False. For the past 8 months, NCUC has stated that it will dissolve when the NCSG is formed. It does not make sense to have a “Noncommercial Users Constituency” and a “Noncommercial Stakeholders Group,” as they are synonymous terms. Thus, NCUC leaders would not be in control of a new NCSG – a completely new leadership would be elected.

Myth 8
“NCUC will not share council seats with other noncommercial constituencies.”
Wrong.  Given the diversity and breadth of NCUC’s membership, many different constituencies with competing agendas are likely to form. The organic, bottom-up self-forming approach to constituency formation is much better than the board/staff approach – and more consistent with the BGC recommendations.

Myth 9
“The NCUC wants to take away the Board’s right to approve constituencies.”
False. NCUC’s proposal let the board approve or disapprove of new constituencies formed under its proposed charter.  Our proposal simply offered to apply some simple, objective criteria (e.g., number of applicants) to new constituency groupings and then make a recommendation to the Board.

Myth 10
“The purpose of a constituency is to have your very own GNSO Council Seat.”
False. Some claim GNSO Council seats must be hard-wired to specific constituencies because a constituency is meaningless without a guaranteed GNSO Council representative. However this interpretation fails to understand the role of constituencies in the new GNSO, which is to give a voice and a means of participation in the policy development process — not a guaranteed councilor who has little incentive to reach beyond her constituency and find consensus with other constituencies.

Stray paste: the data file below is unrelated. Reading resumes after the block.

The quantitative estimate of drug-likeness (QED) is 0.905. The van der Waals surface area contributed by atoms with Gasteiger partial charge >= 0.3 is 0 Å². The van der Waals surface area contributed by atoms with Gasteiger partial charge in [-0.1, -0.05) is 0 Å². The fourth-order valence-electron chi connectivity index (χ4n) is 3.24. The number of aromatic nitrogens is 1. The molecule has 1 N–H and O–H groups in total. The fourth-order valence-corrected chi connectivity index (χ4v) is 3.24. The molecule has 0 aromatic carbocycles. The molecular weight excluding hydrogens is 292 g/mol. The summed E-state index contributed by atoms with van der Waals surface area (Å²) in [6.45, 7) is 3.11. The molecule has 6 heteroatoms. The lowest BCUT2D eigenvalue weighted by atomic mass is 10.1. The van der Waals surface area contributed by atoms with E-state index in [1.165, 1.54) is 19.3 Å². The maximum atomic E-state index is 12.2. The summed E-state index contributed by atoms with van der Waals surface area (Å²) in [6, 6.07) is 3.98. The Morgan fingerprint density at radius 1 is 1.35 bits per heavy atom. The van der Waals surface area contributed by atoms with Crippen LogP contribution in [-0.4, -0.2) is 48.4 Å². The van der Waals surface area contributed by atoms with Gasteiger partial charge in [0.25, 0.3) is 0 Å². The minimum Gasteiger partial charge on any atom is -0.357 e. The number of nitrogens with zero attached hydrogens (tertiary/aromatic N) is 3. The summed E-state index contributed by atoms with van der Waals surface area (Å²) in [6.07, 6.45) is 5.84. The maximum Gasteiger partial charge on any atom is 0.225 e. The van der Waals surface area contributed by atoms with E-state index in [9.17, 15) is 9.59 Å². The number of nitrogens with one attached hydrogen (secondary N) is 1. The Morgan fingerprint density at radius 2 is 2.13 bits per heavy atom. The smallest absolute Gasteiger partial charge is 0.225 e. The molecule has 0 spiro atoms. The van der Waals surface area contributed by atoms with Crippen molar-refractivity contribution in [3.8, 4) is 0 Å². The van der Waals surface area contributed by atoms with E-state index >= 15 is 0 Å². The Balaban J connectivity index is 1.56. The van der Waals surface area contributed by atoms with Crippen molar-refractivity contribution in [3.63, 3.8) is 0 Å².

Glossary of ICANN Acronyms

ALAC – At-Large Advisory Committee
ICANN’s At-Large Advisory Committee (ALAC) is responsible for considering and providing advice on the activities of the ICANN, as they relate to the interests of individual Internet users (the “At-Large” community).

gTLD – Generic Top Level Domain
Most TLDs with three or more characters are referred to as “generic” TLDs, or “gTLDs”. They can be subdivided into two types, “sponsored” TLDs (sTLDs) and “unsponsored TLDs (uTLDs), as described in more detail below.

In the 1980s, seven gTLDs (.com, .edu, .gov, .int, .mil, .net, and .org) were created. Domain names may be registered in three of these (.com, .net, and .org) without restriction; the other four have limited purposes. Over the next twelve years, various discussions occurred concerning additional gTLDs, leading to the selection in November 2000 of seven new TLDs for introduction. These were introduced in 2001 and 2002. Four of the new TLDs (.biz, .info, .name, and .pro) are unsponsored. The other three new TLDs (.aero, .coop, and .museum) are sponsored.